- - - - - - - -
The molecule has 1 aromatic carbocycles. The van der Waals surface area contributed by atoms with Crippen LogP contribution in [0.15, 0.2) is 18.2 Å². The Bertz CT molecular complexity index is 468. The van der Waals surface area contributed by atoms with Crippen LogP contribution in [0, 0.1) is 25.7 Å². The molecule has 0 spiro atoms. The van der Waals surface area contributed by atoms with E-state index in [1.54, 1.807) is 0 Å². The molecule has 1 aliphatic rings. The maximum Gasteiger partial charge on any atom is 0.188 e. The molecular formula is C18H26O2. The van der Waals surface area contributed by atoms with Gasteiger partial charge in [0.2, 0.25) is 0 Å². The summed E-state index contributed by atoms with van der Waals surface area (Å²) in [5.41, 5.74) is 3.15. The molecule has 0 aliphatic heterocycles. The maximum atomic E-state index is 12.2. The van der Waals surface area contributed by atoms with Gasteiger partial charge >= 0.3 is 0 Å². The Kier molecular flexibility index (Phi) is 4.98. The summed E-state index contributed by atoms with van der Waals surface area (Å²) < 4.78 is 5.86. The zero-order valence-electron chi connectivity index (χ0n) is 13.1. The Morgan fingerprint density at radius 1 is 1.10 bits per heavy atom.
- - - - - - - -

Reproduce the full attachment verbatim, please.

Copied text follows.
The molecule has 1 aromatic carbocycles. The van der Waals surface area contributed by atoms with Crippen LogP contribution in [0.15, 0.2) is 18.2 Å². The Bertz CT molecular complexity index is 468. The van der Waals surface area contributed by atoms with Crippen LogP contribution in [0, 0.1) is 25.7 Å². The molecule has 0 spiro atoms. The van der Waals surface area contributed by atoms with E-state index in [1.54, 1.807) is 0 Å². The molecule has 1 aliphatic rings. The maximum Gasteiger partial charge on any atom is 0.188 e. The molecular formula is C18H26O2. The van der Waals surface area contributed by atoms with Gasteiger partial charge in [0.2, 0.25) is 0 Å². The summed E-state index contributed by atoms with van der Waals surface area (Å²) in [5.41, 5.74) is 3.15. The molecule has 0 aliphatic heterocycles. The maximum atomic E-state index is 12.2. The van der Waals surface area contributed by atoms with Gasteiger partial charge >= 0.3 is 0 Å². The Kier molecular flexibility index (Phi) is 4.98. The summed E-state index contributed by atoms with van der Waals surface area (Å²) < 4.78 is 5.86. The zero-order valence-electron chi connectivity index (χ0n) is 13.1. The Morgan fingerprint density at radius 1 is 1.10 bits per heavy atom.